Elsewhere and Else-Time

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(This didn’t end up what it started out to be. Sometimes you just gotta hit “publish” and let it go.)

It is the last week of August, 1965. American soldiers are fighting in the Dominican Republic, Gemini 5 is flying in space, Shania Twain is born, and Moonlight Graham dies. Hit songs include “Help,” “I Got You Babe,” and “Do You Believe in Magic.” I am standing at the screen door, clutching the only item I am required to take to Miss Morgan’s kindergarten class on the first day: a red-and-blue plastic mat to lie on during “resting time.” The door has one of those aluminum grates in it, a letter “B” in the middle, and I am peering outside through the bars. As I wait for the unfamiliar school bus to intrude on the familiar view through the window, the world seems a lot bigger than it ever had before.

It is the last week of August, 1969. The Gulf Coast is cleaning up from Hurricane Camille, and top songs include “Sugar Sugar” and “A Boy Named Sue.” On the first day of fourth grade, Mrs. Goodmiller introduces us to a new student, David. She says he has just recovered from open-heart surgery. On that day, I decide that I will make friends with David. We will go through a lot, and put each other through a lot, over the years to come. We’ll fight, rebuild our friendship, fight again, rebuild again. We will be college roommates briefly, and he will stand up in my wedding. His heart trouble will kill him at age 23, and I will never have another friend so close.

It is the last week of August, 1979. The top movie at the box office, as it has been for much of the summer, is Alien. WKRP in Cincinnati and M*A*S*H are big on TV. “My Sharona” and Get the Knack are atop the Billboard charts. I am hanging out in the office at the campus radio station with some friends as new freshmen come in. As I first wrote back in 2006: “On this particular afternoon, a girl walked in and started looking around. She was wearing a red-and-white striped sweater—which she filled out extreeeemely well—and had long dark hair down to her waist, dark eyes, and a distinctive nose. ‘Holy crap,’ I said to my friends. ‘Who’s that?'”

(I have been married to that girl for 36 years now.)

It is the last week of August, 1984. The Chicago Cubs and New York Mets are in a pennant race no one saw coming after they duked it out for last place in 1983. President Reagan announces the Teacher in Space program, and the shuttle Discovery takes off on the program’s 12th mission. Radio playlists are crowded with hits that will become iconic, including “What’s Love Got to Do With It” by Tina Turner and “If This Is It” by Huey Lewis, plus two by Prince, “When Doves Cry” and “Let’s Go Crazy.” At my radio station, we’re getting ready to throw the switch on a Top 40 format this Saturday. I am wired with anticipation, planning and fixing and tweaking. It feels like my whole life has been leading up to this.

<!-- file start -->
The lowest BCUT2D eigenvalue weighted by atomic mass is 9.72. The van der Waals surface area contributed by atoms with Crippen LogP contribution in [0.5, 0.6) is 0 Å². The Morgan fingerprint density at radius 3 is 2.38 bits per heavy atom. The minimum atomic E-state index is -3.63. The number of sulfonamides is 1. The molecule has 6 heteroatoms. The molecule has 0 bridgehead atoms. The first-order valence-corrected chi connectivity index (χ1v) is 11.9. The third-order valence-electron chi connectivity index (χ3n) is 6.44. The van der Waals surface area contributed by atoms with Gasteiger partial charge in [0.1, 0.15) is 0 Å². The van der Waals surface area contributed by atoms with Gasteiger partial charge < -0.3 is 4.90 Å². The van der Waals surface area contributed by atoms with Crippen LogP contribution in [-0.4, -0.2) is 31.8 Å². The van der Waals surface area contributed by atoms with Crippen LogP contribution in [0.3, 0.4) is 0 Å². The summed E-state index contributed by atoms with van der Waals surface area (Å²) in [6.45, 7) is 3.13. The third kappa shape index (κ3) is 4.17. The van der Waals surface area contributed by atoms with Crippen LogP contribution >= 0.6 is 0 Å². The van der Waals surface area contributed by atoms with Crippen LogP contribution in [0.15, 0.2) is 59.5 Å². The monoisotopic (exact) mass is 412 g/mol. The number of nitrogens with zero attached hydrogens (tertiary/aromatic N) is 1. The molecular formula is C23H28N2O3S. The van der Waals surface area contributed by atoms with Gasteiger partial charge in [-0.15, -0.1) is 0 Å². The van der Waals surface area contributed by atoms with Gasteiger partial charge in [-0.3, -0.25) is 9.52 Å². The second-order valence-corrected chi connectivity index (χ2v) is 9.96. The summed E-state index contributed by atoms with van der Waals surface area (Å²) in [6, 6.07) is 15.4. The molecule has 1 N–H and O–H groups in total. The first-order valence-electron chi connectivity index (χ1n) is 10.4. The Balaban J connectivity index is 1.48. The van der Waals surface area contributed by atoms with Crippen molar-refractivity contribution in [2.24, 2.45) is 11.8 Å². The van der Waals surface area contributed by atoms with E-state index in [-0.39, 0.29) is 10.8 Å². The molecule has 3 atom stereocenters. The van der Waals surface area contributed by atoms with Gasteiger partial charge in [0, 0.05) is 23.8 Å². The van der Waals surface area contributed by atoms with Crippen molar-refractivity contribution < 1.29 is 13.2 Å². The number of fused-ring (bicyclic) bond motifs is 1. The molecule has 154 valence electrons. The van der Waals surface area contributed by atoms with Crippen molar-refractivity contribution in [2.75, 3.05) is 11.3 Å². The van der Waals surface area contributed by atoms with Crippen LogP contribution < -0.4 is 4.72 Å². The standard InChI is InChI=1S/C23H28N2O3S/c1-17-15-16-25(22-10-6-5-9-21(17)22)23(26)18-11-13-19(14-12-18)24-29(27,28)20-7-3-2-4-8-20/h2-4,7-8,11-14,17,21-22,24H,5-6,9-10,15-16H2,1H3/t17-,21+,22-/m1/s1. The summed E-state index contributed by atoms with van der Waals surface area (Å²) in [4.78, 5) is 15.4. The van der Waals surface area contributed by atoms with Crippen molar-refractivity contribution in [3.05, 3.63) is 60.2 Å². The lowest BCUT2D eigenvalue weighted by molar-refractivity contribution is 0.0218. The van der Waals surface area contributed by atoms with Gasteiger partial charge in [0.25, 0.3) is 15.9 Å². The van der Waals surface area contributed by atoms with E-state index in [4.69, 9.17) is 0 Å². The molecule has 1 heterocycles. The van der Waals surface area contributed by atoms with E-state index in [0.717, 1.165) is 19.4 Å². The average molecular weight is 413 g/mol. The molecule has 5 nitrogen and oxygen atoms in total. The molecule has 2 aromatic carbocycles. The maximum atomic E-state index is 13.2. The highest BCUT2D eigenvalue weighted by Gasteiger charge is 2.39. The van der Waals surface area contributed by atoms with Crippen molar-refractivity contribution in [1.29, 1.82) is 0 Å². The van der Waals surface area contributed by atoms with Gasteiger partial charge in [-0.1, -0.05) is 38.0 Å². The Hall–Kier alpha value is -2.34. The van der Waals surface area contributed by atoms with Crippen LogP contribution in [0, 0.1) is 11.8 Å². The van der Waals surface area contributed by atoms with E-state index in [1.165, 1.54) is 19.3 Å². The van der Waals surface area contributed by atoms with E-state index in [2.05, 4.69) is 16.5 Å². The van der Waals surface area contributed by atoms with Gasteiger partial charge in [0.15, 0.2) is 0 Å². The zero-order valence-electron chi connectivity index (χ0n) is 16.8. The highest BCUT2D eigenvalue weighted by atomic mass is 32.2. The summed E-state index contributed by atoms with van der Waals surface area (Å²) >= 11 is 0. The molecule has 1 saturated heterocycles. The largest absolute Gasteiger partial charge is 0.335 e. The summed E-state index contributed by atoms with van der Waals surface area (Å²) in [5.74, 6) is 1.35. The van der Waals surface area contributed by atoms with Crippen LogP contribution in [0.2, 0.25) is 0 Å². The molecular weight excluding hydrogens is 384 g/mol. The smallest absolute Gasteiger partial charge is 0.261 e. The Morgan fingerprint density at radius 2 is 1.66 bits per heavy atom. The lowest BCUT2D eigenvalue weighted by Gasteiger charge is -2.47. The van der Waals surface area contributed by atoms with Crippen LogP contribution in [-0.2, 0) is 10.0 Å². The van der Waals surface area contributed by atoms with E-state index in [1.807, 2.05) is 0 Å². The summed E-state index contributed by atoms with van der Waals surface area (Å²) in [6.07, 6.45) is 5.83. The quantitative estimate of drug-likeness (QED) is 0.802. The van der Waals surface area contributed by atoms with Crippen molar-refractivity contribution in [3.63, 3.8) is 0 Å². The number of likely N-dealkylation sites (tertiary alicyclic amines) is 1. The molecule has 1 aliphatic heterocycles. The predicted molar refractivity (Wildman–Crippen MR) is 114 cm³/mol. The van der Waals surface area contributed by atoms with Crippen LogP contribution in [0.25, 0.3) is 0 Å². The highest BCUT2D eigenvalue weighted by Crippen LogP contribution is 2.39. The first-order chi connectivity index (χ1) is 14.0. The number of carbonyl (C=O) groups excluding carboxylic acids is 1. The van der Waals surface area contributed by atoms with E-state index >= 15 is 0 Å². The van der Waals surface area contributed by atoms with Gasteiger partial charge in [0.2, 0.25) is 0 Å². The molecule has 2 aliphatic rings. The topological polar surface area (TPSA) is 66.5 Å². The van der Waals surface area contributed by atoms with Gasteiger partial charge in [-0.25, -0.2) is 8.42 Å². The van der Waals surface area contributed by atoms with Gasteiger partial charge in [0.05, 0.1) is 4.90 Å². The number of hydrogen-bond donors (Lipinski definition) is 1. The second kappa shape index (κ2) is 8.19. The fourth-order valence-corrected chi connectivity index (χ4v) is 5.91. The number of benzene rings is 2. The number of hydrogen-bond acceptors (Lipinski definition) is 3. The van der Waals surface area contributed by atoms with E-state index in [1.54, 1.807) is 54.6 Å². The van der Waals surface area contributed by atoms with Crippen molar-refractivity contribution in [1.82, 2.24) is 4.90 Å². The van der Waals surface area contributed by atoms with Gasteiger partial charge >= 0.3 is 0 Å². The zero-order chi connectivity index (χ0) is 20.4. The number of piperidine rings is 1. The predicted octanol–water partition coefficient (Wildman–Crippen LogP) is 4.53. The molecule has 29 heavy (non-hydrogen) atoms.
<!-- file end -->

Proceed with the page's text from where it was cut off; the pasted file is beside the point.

Some days we walk into with both eyes open, knowing that they are going to be memorable, like five-year-old me on the way to kindergarten. Some days’ importance we don’t recognize until later, like that day in fourth grade, or the day of the format change (which, I realize now, is the most exciting single day of my radio career). The big days come with memories that can keep us going through the years.

But most days are ordinary. We spend them pushing whatever rock we’re pushing up whatever hill we’re fated to push it up. And at days’ end, we reach the top, the rock rolls down, and we’ll push it again tomorrow. This time of year, it’s those ordinary rock-pushing days I wish I could better recall. Every fall, when I see kids lined up at the bus stop, there’s something inside me that wants to say to them, “Make sure you remember everything.” But I never do it. First of all, you can’t remember everything. And second, when you’re five or nine (or 16 or 19 or 24 or 37 or 43 or whatever you are), only one thing would seem more absurd to you than the idea that your ordinary days are worth remembering: the amount of time you’ll eventually spend trying to remember them, when you are elsewhere and else-time.

5 responses

  1. <>
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    Thanks for mentioning that, Jim, along with the rest of this great post. I, too, was fortunate to be around for a format change to Top 40. I was younger and more of a fly on the wall, but for me (like you) it was by far the single most exciting time of my radio career.

  2. Well, phooey, I was trying for some fancy formatting above but it fell flat. The two bracketed lines were quotes from your post: “At my radio station, we’re getting ready to throw the switch on a Top 40 format this Saturday. I am wired with anticipation, planning and fixing and tweaking.” and “the day of the format change (which, I realize now, is the most exciting single day of my radio career)”

  3. As I’ve said before, you have a unique gift. I’m glad that you use that to share these memories with us. Thank you.

  4. This was gorgeous writing. The few sentences that you have about your friend David are heartbreaking.

    1. Agree with you on that 100 percent, David.

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